Eduardo Bravo returns to bring European biotech in on the SPAC splurge
Eduardo Bravo, the Big Pharma alum and former CEO of the cell therapy company TiGenix, has launched European Biotech Acquisition. Based in Amsterdam (if a SPAC can be said to be based anywhere besides the Cayman Islands and Amazon Web Services), the new shell company will try to raise $100 million and use it to take a European biotech public within 2 years.
Although Bravo has taken a couple board seats, the SPAC represents his first major move since Takeda bought out TiGenix and their off-the-shelf stem cell technology for $600 million in 2018. Joining him are two managing partners from Life Science Partners: Martijn Kleijwegt, who helped build the now BioMarin-owned biotech Prosensa and a biotech that later became J&J Vaccines, and Mark Wegter, who is on the board of Kiadis.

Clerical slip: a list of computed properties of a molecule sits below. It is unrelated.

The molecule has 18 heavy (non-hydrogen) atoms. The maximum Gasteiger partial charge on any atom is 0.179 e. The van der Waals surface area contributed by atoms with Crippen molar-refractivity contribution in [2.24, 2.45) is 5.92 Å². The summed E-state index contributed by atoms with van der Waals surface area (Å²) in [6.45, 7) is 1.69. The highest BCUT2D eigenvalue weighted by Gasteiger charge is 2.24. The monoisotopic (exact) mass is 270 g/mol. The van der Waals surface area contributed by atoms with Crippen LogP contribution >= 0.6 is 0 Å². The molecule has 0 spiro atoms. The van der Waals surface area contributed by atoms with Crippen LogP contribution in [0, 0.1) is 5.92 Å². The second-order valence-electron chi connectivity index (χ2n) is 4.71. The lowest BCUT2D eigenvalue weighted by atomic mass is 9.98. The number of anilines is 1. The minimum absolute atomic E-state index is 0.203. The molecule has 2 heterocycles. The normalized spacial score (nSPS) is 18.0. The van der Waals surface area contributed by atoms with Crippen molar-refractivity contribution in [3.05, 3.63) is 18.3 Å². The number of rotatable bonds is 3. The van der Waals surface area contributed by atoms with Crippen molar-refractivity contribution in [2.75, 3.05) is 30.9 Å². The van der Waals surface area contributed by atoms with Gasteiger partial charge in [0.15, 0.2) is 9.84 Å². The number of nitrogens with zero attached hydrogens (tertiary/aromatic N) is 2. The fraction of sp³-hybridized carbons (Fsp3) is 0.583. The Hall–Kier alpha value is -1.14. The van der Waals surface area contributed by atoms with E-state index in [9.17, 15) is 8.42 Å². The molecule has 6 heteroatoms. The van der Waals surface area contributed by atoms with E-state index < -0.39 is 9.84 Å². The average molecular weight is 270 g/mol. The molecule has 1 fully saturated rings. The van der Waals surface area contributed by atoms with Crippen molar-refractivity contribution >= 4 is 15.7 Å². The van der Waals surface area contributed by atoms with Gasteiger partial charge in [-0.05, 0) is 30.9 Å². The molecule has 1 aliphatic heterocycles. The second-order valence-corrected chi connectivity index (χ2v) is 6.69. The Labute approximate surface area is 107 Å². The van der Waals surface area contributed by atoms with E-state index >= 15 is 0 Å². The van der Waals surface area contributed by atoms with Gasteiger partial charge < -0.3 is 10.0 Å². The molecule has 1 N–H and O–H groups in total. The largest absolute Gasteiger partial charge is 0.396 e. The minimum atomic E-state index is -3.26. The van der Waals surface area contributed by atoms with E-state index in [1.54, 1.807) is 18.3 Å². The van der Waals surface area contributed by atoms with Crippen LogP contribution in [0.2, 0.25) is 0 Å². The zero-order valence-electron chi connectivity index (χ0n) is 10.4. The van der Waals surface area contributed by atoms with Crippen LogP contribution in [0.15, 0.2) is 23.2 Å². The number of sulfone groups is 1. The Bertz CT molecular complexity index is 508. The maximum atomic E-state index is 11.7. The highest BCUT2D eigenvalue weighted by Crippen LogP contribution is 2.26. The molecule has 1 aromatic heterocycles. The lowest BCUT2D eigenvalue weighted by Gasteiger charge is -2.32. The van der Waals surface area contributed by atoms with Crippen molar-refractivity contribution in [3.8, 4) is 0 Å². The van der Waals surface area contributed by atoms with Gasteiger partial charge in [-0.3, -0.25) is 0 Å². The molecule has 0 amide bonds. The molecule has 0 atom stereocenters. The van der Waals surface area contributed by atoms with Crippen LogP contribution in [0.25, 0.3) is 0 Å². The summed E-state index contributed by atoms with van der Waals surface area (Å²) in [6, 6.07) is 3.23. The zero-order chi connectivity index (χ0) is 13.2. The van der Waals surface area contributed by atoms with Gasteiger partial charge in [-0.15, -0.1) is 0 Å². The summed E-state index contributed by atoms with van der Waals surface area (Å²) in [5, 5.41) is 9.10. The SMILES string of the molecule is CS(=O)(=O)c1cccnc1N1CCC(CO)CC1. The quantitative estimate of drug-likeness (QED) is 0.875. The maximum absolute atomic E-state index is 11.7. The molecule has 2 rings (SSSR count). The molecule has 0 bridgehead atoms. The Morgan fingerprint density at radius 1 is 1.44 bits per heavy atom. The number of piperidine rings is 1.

Bravo and LSP’s pitch to investors is that European biotechs have been severely undervalued, despite the fact that the pace of scientific research and development on the continent is on par with the pace in the US: Both areas produce a similar number of patents — a common metric for sociologists measuring scientific activity — but there’s four or five times less VC cash available and valuations are four to five times smaller.
There is also, they said, “robust merger & acquisition transaction volumes,” pointing to where they might ultimately want to see any company they merged with go. LSP’s recent exits include the natural killer cell company Nkarta, which went public for $289 million amid the IPO boom last year, and the autoimmune disease biotech Immunic, which pulled off a reverse merger in 2019.
Takeda, meanwhile, submitted TiGenix’s lead stem cell therapy for approval in Japan last week. Although OK’d in Europe for Crohn’s disease, it has yet to get FDA approval.